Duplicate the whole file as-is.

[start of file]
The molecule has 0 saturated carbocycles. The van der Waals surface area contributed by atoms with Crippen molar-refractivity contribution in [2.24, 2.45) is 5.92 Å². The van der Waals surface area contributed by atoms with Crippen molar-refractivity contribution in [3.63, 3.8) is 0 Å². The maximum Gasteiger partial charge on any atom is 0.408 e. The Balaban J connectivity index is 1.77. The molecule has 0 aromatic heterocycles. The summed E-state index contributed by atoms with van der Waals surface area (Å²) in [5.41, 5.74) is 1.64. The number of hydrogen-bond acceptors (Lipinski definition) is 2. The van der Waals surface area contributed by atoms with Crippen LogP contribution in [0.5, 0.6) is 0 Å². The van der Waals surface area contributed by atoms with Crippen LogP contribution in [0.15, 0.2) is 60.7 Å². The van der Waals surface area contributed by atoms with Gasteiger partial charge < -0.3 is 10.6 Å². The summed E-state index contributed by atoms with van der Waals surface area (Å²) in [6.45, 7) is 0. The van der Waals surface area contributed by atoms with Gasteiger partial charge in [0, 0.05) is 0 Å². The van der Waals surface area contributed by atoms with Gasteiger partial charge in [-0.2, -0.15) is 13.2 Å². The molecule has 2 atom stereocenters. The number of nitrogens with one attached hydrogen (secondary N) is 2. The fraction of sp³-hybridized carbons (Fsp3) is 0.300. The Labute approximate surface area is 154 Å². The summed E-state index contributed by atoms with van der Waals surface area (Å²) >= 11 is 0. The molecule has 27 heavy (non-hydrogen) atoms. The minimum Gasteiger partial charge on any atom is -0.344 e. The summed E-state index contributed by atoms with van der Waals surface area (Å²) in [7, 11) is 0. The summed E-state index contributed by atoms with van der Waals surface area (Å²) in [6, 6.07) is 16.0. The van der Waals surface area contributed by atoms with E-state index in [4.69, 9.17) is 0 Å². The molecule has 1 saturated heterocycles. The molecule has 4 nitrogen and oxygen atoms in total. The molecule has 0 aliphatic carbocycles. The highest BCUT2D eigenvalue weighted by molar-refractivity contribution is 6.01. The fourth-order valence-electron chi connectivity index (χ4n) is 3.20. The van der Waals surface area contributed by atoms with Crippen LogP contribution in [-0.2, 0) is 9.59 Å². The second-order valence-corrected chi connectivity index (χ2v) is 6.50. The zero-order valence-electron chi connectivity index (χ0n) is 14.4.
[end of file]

The molecule has 0 saturated carbocycles. The van der Waals surface area contributed by atoms with Crippen molar-refractivity contribution in [2.24, 2.45) is 5.92 Å². The van der Waals surface area contributed by atoms with Crippen molar-refractivity contribution in [3.63, 3.8) is 0 Å². The maximum Gasteiger partial charge on any atom is 0.408 e. The Balaban J connectivity index is 1.77. The molecule has 0 aromatic heterocycles. The summed E-state index contributed by atoms with van der Waals surface area (Å²) in [5.41, 5.74) is 1.64. The number of hydrogen-bond acceptors (Lipinski definition) is 2. The van der Waals surface area contributed by atoms with Crippen LogP contribution in [0.5, 0.6) is 0 Å². The van der Waals surface area contributed by atoms with Crippen LogP contribution in [0.15, 0.2) is 60.7 Å². The van der Waals surface area contributed by atoms with Gasteiger partial charge < -0.3 is 10.6 Å². The summed E-state index contributed by atoms with van der Waals surface area (Å²) in [6.45, 7) is 0. The van der Waals surface area contributed by atoms with Gasteiger partial charge in [0, 0.05) is 0 Å². The van der Waals surface area contributed by atoms with Gasteiger partial charge in [-0.2, -0.15) is 13.2 Å². The molecule has 2 atom stereocenters. The number of nitrogens with one attached hydrogen (secondary N) is 2. The fraction of sp³-hybridized carbons (Fsp3) is 0.300. The Labute approximate surface area is 154 Å². The summed E-state index contributed by atoms with van der Waals surface area (Å²) >= 11 is 0. The molecule has 27 heavy (non-hydrogen) atoms. The minimum Gasteiger partial charge on any atom is -0.344 e. The summed E-state index contributed by atoms with van der Waals surface area (Å²) in [7, 11) is 0. The summed E-state index contributed by atoms with van der Waals surface area (Å²) in [6, 6.07) is 16.0. The van der Waals surface area contributed by atoms with E-state index in [4.69, 9.17) is 0 Å². The molecule has 1 saturated heterocycles. The molecule has 4 nitrogen and oxygen atoms in total. The molecule has 0 aliphatic carbocycles. The highest BCUT2D eigenvalue weighted by molar-refractivity contribution is 6.01. The fourth-order valence-electron chi connectivity index (χ4n) is 3.20. The van der Waals surface area contributed by atoms with Crippen LogP contribution in [-0.2, 0) is 9.59 Å². The second-order valence-corrected chi connectivity index (χ2v) is 6.50. The zero-order valence-electron chi connectivity index (χ0n) is 14.4.